Why I Became a Writer

Entry for the <a href="http://www.flickr.com/groups/theme-competition//">Theme comp</a> . The theme is the beatles, in case y
Entry for the Theme comp . The theme is the beatles, in case you hadn't guessed.

"Go to the pain," many writing professionals say.

I began writing in solitude, after enduring years of ups and downs as a young musician and wanderer in Oregon, California and Baja Norte, Mexico. A variety of experiences out West broadened my Bronx Puerto Rican working-class perspective, but navigating the shark-filled waters between my private and familial lives was an oppressive burden I'd endure for many years after coming out at age 21 -- a terrifying and tricky tightrope walk.

The first devastating blow was losing my father forever upon telling him. He demanded that I never contact him again. I didn't see much of him after my parents split when I was 11, but he was the only father I had, and his refusal to speak to me was disastrous. He took that rejection of me with him to his grave, and like a lot of young people who find themselves paralyzed by similar growing pains, I immersed myself in toxic distractions to escape.

I dated a talented (although troubled) artist when I was 25; a year-long romance with a white HIV-positive heroin addict with a knack for shoplifting and petty crime to finance his habit. Growing up on the streets of the Bronx in the 1970s and 1980s had instilled a taste for danger in me and I leapt into "love" without a parachute at full speed just to see how I'd come out of it. Watching him suffer from HIV-related health issues was strenuous and I often felt powerless when it came to helping him.

Things didn't end well -- as you might imagine -- and I came home one day to a goodbye letter explaining that he was off to the jungles of Hawaii to get clean. Then he committed suicide a few years later, unable to endure his agonies any longer. I began writing about it, to make sense of it, with the shadow of my father's addiction and psychological abuse still lingering to haunt me. Fictionalizing these dramas under self-critical light forced me to establish new limits.

I looked into the online author survey Why Writers Write and the results weren't so surprising: 15% claimed they wrote for "expression," to entertain others with their creativity. The next two categories, at 13% each, were "because I have to" and "to help others." These top three reasons revealed that -- insofar as this survey was concerned -- expressing oneself and assisting others to do the same is a primary drive for many who must do it.

In 2011, the San Juan-based author Mayra Santos-Febres hired me to coordinate programs in New York for Festival de la Palabra of Puerto Rico. This experience broadened my knowledge of contemporary and classical Puerto Rican fiction and poetry, and in 2013 I was sent to a very poor middle school in Sabana Grande, in the west of the island. And that was where it happened: I encouraged the eager youngsters in attendance to write about their challenges, and one gay teenager sent me his first book of heartbreaking poetry a few months later.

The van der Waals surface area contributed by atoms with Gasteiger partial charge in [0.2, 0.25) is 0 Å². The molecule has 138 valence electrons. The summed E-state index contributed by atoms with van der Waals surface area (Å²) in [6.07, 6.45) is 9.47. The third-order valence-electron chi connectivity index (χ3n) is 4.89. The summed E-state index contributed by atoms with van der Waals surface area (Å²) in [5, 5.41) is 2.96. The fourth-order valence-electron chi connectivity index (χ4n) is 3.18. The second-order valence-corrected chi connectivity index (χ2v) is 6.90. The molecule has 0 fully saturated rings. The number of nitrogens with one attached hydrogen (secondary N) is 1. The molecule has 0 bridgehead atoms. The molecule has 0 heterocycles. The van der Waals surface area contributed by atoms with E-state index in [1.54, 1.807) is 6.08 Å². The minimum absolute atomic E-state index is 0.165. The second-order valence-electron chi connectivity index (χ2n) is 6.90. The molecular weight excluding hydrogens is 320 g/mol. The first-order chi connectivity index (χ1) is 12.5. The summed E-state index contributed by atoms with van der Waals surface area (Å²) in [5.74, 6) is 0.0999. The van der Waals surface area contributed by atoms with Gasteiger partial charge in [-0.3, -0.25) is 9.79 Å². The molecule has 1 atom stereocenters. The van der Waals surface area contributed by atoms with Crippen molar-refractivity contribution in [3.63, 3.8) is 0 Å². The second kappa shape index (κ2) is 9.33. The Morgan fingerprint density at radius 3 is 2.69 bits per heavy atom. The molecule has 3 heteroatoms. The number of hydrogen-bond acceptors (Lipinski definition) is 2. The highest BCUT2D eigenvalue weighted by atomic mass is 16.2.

A Pace University LGBTQ student panel presentation I participated in shortly after required that the panelists engage the youth in writing exercises focused on their queer identity. Not having had any previous experience with facilitating workshops, I invented two writing exercises involving stunning photographs from National Geographic. Two of the students who participated told me afterward that they had never enjoyed creative writing until that point and something began to materialize in the haze. I could almost see it.

I was hired as the Director of the Bronx Writers Center, the literary wing of the Bronx Council on the Arts, in January 2014, where I found myself engaging some of the poorest people in the United States with literary expression. Programs we'd launch, such as Bronx Memoir Project, would put me in touch with a diverse community of people who turned to the written word as a vehicle for self-expression--from poetry to memoir. A dream come true.


The author with host Rhina Valentín on BronxNet's "Open" in 2014.

I started writing to help myself in the years I was far from my family and people and I find myself assisting others to do the same for themselves nowadays. What began as a personal journey of dealing with life's setbacks has transformed into a way of life, and it's an honor to be able to commit myself, to share my knowledge and techniques, with writers from across Bronx County and elsewhere. Creative writing provides catharsis for many who have no other means with which to alleviate life's burdens, and all it takes to make it happen are a pen and paper.

Writing about pain helps formulate solutions to existing troubles, while providing new wisdoms that prevent similar catastrophes from entering our lives after we've learned something. My path as a queer writer began as a solitary process, as I endured the complex initiation rites of the underground gay scene far from home, where I had to employ new strategies to contend with problems that contrasted drastically with those I'd left behind in the Bronx.

I still write in solitude as a working-class Puerto Rican author, but that threatening "no man's land" that once existed between my private and family life has vanished. I've grown. My family has grown. And much of that growth can be attributed to writing, the art-form that takes me out of myself and transports me to other places, where I bring back images and sentences to stick together, to make sense of the good and the bad. Diving into the pain exposes our truest humanity and that is what readers, who we cannot hope to exist without, seek.

To heal from the other side of our art.